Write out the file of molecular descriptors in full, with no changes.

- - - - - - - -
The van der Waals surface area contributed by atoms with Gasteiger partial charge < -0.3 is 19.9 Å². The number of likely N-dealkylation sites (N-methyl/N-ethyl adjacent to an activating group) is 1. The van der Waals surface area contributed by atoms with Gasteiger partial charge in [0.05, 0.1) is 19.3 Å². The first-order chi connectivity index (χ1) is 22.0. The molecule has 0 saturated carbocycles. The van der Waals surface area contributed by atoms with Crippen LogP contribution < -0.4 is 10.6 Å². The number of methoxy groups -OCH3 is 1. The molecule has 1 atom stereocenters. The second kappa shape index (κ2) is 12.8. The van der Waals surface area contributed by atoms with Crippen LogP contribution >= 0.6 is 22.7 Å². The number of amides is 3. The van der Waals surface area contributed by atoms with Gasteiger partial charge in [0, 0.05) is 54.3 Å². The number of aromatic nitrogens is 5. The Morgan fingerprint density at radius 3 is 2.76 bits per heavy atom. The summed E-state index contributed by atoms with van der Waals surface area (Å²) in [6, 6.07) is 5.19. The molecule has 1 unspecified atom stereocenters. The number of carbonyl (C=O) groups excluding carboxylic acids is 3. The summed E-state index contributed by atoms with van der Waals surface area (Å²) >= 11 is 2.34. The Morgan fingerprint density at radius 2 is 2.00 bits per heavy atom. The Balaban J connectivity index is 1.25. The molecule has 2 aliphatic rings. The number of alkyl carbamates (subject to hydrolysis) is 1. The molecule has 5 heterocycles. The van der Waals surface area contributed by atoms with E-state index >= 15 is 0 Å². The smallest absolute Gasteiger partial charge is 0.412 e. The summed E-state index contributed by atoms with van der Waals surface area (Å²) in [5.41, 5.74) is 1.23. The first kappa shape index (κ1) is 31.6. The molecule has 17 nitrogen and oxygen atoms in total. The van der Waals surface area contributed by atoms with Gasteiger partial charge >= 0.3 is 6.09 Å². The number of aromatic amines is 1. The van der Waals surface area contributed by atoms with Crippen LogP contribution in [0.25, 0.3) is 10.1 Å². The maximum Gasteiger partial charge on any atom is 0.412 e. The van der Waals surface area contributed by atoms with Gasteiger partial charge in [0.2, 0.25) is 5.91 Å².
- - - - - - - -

The van der Waals surface area contributed by atoms with Gasteiger partial charge < -0.3 is 19.9 Å². The number of likely N-dealkylation sites (N-methyl/N-ethyl adjacent to an activating group) is 1. The van der Waals surface area contributed by atoms with Gasteiger partial charge in [0.05, 0.1) is 19.3 Å². The first-order chi connectivity index (χ1) is 22.0. The molecule has 0 saturated carbocycles. The van der Waals surface area contributed by atoms with Crippen LogP contribution < -0.4 is 10.6 Å². The number of methoxy groups -OCH3 is 1. The molecule has 1 atom stereocenters. The second kappa shape index (κ2) is 12.8. The van der Waals surface area contributed by atoms with Crippen LogP contribution >= 0.6 is 22.7 Å². The number of amides is 3. The van der Waals surface area contributed by atoms with Gasteiger partial charge in [0, 0.05) is 54.3 Å². The number of aromatic nitrogens is 5. The Morgan fingerprint density at radius 3 is 2.76 bits per heavy atom. The summed E-state index contributed by atoms with van der Waals surface area (Å²) in [6, 6.07) is 5.19. The molecule has 1 unspecified atom stereocenters. The number of carbonyl (C=O) groups excluding carboxylic acids is 3. The summed E-state index contributed by atoms with van der Waals surface area (Å²) >= 11 is 2.34. The Morgan fingerprint density at radius 2 is 2.00 bits per heavy atom. The Balaban J connectivity index is 1.25. The molecule has 2 aliphatic rings. The number of alkyl carbamates (subject to hydrolysis) is 1. The molecule has 5 heterocycles. The van der Waals surface area contributed by atoms with E-state index >= 15 is 0 Å². The smallest absolute Gasteiger partial charge is 0.412 e. The summed E-state index contributed by atoms with van der Waals surface area (Å²) in [5.41, 5.74) is 1.23. The first kappa shape index (κ1) is 31.6. The molecule has 17 nitrogen and oxygen atoms in total. The van der Waals surface area contributed by atoms with Gasteiger partial charge >= 0.3 is 6.09 Å². The number of aromatic amines is 1. The van der Waals surface area contributed by atoms with Crippen LogP contribution in [0.25, 0.3) is 10.1 Å². The maximum Gasteiger partial charge on any atom is 0.412 e. The van der Waals surface area contributed by atoms with Gasteiger partial charge in [0.2, 0.25) is 5.91 Å².